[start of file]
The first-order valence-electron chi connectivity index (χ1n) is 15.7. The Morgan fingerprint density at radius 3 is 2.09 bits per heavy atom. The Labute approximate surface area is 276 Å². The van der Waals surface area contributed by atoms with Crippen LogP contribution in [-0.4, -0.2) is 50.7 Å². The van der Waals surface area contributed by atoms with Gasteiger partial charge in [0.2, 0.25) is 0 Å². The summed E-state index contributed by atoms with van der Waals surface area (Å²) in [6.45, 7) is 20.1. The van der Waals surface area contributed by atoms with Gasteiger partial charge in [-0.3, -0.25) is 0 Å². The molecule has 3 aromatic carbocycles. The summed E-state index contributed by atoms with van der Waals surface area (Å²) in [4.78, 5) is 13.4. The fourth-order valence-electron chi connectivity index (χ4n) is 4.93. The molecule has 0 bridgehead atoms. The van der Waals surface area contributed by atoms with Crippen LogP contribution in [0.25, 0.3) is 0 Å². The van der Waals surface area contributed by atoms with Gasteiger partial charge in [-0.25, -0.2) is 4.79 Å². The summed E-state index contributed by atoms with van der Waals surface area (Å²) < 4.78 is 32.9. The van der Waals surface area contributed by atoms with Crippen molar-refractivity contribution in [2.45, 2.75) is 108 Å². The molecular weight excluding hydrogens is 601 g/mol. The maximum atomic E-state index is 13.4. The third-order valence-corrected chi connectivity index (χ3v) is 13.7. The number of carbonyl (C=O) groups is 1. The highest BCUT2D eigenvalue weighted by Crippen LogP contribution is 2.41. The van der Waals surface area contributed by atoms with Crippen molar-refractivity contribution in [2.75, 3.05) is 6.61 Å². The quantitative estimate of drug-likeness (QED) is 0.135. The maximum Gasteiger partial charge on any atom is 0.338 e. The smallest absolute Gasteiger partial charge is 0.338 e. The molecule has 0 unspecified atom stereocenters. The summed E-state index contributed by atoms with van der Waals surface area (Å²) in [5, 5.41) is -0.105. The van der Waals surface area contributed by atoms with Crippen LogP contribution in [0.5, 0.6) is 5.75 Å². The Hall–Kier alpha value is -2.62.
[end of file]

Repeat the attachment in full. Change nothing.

The first-order valence-electron chi connectivity index (χ1n) is 15.7. The Morgan fingerprint density at radius 3 is 2.09 bits per heavy atom. The Labute approximate surface area is 276 Å². The van der Waals surface area contributed by atoms with Crippen LogP contribution in [-0.4, -0.2) is 50.7 Å². The van der Waals surface area contributed by atoms with Gasteiger partial charge in [0.2, 0.25) is 0 Å². The summed E-state index contributed by atoms with van der Waals surface area (Å²) in [6.45, 7) is 20.1. The van der Waals surface area contributed by atoms with Gasteiger partial charge in [-0.3, -0.25) is 0 Å². The molecule has 3 aromatic carbocycles. The summed E-state index contributed by atoms with van der Waals surface area (Å²) in [4.78, 5) is 13.4. The fourth-order valence-electron chi connectivity index (χ4n) is 4.93. The molecule has 0 bridgehead atoms. The van der Waals surface area contributed by atoms with Crippen LogP contribution in [0.25, 0.3) is 0 Å². The van der Waals surface area contributed by atoms with Gasteiger partial charge in [-0.25, -0.2) is 4.79 Å². The summed E-state index contributed by atoms with van der Waals surface area (Å²) < 4.78 is 32.9. The van der Waals surface area contributed by atoms with Crippen molar-refractivity contribution in [2.45, 2.75) is 108 Å². The molecular weight excluding hydrogens is 601 g/mol. The maximum atomic E-state index is 13.4. The third-order valence-corrected chi connectivity index (χ3v) is 13.7. The number of carbonyl (C=O) groups is 1. The highest BCUT2D eigenvalue weighted by Crippen LogP contribution is 2.41. The van der Waals surface area contributed by atoms with Crippen molar-refractivity contribution in [2.75, 3.05) is 6.61 Å². The quantitative estimate of drug-likeness (QED) is 0.135. The maximum Gasteiger partial charge on any atom is 0.338 e. The smallest absolute Gasteiger partial charge is 0.338 e. The molecule has 0 unspecified atom stereocenters. The summed E-state index contributed by atoms with van der Waals surface area (Å²) in [5, 5.41) is -0.105. The van der Waals surface area contributed by atoms with Crippen LogP contribution in [0.5, 0.6) is 5.75 Å². The Hall–Kier alpha value is -2.62.